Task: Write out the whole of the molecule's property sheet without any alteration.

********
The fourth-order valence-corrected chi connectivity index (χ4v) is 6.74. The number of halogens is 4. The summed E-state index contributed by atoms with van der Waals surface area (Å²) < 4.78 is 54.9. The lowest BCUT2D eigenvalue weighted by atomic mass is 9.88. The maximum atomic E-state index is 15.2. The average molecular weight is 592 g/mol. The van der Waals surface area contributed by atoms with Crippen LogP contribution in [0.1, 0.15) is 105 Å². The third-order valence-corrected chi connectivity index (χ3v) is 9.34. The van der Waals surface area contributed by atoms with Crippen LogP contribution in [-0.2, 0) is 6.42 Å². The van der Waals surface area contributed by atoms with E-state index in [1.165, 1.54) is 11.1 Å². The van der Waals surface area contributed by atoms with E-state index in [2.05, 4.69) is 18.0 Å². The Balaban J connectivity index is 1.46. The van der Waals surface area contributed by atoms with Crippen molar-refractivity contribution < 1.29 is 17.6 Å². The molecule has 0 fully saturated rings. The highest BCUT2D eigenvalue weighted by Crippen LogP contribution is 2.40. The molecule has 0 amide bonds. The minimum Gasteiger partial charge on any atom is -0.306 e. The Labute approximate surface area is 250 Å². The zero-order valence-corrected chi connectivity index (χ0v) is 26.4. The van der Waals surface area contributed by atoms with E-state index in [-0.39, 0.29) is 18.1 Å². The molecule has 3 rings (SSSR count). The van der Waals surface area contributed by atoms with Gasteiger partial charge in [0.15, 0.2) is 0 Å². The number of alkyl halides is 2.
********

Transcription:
The fourth-order valence-corrected chi connectivity index (χ4v) is 6.74. The number of halogens is 4. The summed E-state index contributed by atoms with van der Waals surface area (Å²) < 4.78 is 54.9. The lowest BCUT2D eigenvalue weighted by atomic mass is 9.88. The maximum atomic E-state index is 15.2. The average molecular weight is 592 g/mol. The van der Waals surface area contributed by atoms with Crippen LogP contribution in [0.1, 0.15) is 105 Å². The third-order valence-corrected chi connectivity index (χ3v) is 9.34. The van der Waals surface area contributed by atoms with Crippen LogP contribution in [-0.2, 0) is 6.42 Å². The van der Waals surface area contributed by atoms with E-state index in [1.165, 1.54) is 11.1 Å². The van der Waals surface area contributed by atoms with E-state index in [2.05, 4.69) is 18.0 Å². The Balaban J connectivity index is 1.46. The van der Waals surface area contributed by atoms with Crippen molar-refractivity contribution < 1.29 is 17.6 Å². The molecule has 0 fully saturated rings. The highest BCUT2D eigenvalue weighted by Crippen LogP contribution is 2.40. The molecule has 0 amide bonds. The minimum Gasteiger partial charge on any atom is -0.306 e. The Labute approximate surface area is 250 Å². The zero-order valence-corrected chi connectivity index (χ0v) is 26.4. The van der Waals surface area contributed by atoms with E-state index in [-0.39, 0.29) is 18.1 Å². The molecule has 3 rings (SSSR count). The van der Waals surface area contributed by atoms with Gasteiger partial charge in [0.15, 0.2) is 0 Å². The number of alkyl halides is 2.